There are elements of every week that feel harder than the previous week.
I think I have determined that if I don’t move enough and I sit at desks and in similar circumstances my spine cannot handle it. Perhaps I am a candidate for a standing desk.
I spent yesterday cold and in pain, rotating my chores with cuddling kittens.
The teenager went with her uncle today to build a cat litter box for her room. She’s on her way home so I’m anxious to see how it went.
I was trying to determine what to do with my day when I got an email from my friend Gayle— yes, the same Gayle with whom I walk and who is designing ASPIRE to Autonomy’s annual report— “If only you lived closer…”
And me being me, I said “I’ll be right over.”
What was her dilemma?
Filming how to video mini lectures for her classes in the graphic design department at Northampton Community College.
It was fun to help her discuss magazine layout, master pages and style sheets in one video and cutting and scoring in the next.
Then we went for a walk. Gayle had new shoes she needed to break in before her 9-mile walk on Friday. And my back did just fine on the 4,000 step promenade.
She took me for a walk to Fountain Hill, past the house where she used to live. We stopped to talk to Violet who used to feed all the stray cats and I noticed a pretty cool stick. And I stopped at Dunkin on the way home as the Eagles were playing so I got a $1 iced coffee.
The teenager has committed herself to her fitness goals at the same time that I have to use some serious discipline on my own behalf.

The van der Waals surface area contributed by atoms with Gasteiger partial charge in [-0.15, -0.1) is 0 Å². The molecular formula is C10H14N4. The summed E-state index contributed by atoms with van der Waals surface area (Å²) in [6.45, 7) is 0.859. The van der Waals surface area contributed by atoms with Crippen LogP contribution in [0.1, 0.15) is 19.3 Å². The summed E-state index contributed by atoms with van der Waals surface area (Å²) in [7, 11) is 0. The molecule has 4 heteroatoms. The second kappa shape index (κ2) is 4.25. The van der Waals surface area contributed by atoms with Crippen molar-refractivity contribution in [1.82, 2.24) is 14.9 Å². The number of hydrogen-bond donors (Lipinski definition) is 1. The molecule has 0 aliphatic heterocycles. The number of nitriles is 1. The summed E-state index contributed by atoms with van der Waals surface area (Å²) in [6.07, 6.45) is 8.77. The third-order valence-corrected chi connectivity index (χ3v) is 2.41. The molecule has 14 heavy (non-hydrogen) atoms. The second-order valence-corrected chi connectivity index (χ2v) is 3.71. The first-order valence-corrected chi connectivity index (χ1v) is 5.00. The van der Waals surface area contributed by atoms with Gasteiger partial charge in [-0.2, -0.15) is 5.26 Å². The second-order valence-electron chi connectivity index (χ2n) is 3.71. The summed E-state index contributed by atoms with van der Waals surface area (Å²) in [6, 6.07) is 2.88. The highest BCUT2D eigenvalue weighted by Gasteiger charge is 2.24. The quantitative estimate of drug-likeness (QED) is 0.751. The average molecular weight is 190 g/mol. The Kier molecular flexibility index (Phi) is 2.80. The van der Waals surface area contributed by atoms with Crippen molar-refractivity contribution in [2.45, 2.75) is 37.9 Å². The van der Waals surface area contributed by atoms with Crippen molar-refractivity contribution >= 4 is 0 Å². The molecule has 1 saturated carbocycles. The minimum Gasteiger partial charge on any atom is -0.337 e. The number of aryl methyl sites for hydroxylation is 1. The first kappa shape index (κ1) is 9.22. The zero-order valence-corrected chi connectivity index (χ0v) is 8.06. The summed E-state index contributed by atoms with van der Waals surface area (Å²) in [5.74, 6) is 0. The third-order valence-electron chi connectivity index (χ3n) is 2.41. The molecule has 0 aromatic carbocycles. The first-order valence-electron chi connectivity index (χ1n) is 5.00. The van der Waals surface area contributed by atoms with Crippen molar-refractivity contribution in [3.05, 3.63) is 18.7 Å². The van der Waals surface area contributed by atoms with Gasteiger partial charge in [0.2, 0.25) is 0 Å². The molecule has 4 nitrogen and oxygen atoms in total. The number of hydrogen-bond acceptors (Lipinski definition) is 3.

As the woman in her mid-forties with lower body cerebral palsy and a history of anemia, I have to join her.
The stress of my job has impacted my sleep and my blood pressure and the exhaustion that comes everything—from turning to various comfort eating techniques, drinking too much coffee and working too hard—leads to me not getting enough steps and not doing cardio or weight training.
That makes me look different, feel different and act different.
I like being a strong, fit woman, even if my body isn’t athletic.
My daughter informed me that she can’t work out with me. She doesn’t want her success or failure to have anything to do with anything other than herself. I respect that heartily, but I hope soon we can at least go to the gym together.
She downloaded the Instafitness app onto her phone. I purchased this app for $5 six years ago and it helped me make my body sleek and lean. I went all the way from 142 pounds to 110. That was too thin.
By the way, today I’m 142 pounds.
But why we like Instafitness— it divides workouts several ways:
By body group
By equipment (body weight exercises, dumbbells, and resistance band)
Some are labeled as weight loss
Each work out ranges from 10-20 minutes so you can mix and match to build a routine.
Today I tried an arm workout on FitOn. It was a 10-minute burnout session for upper body. I liked how complete it was, but man, I was not prepared for ten minutes of non-stop high intensity dumbbell pounding.
So far, and the reality of our need to get in shape has only really hit us this week:
We have made smarter food choices.
We have eaten most of the remaining “junk” in the house.
I have eaten less refined white carbs.
I have eaten more fruits and veggies.
My steps were averaging a sedentary 2,000 to 4,000 a day; now I am in the neighborhood of 6,000 to 8,000.
I lifted today. Briefly.
The teenager is killing it— yesterday was chest, abs & lower body. She repeated chest & abs today.
I might even try to get up early tomorrow and do yoga. Maybe.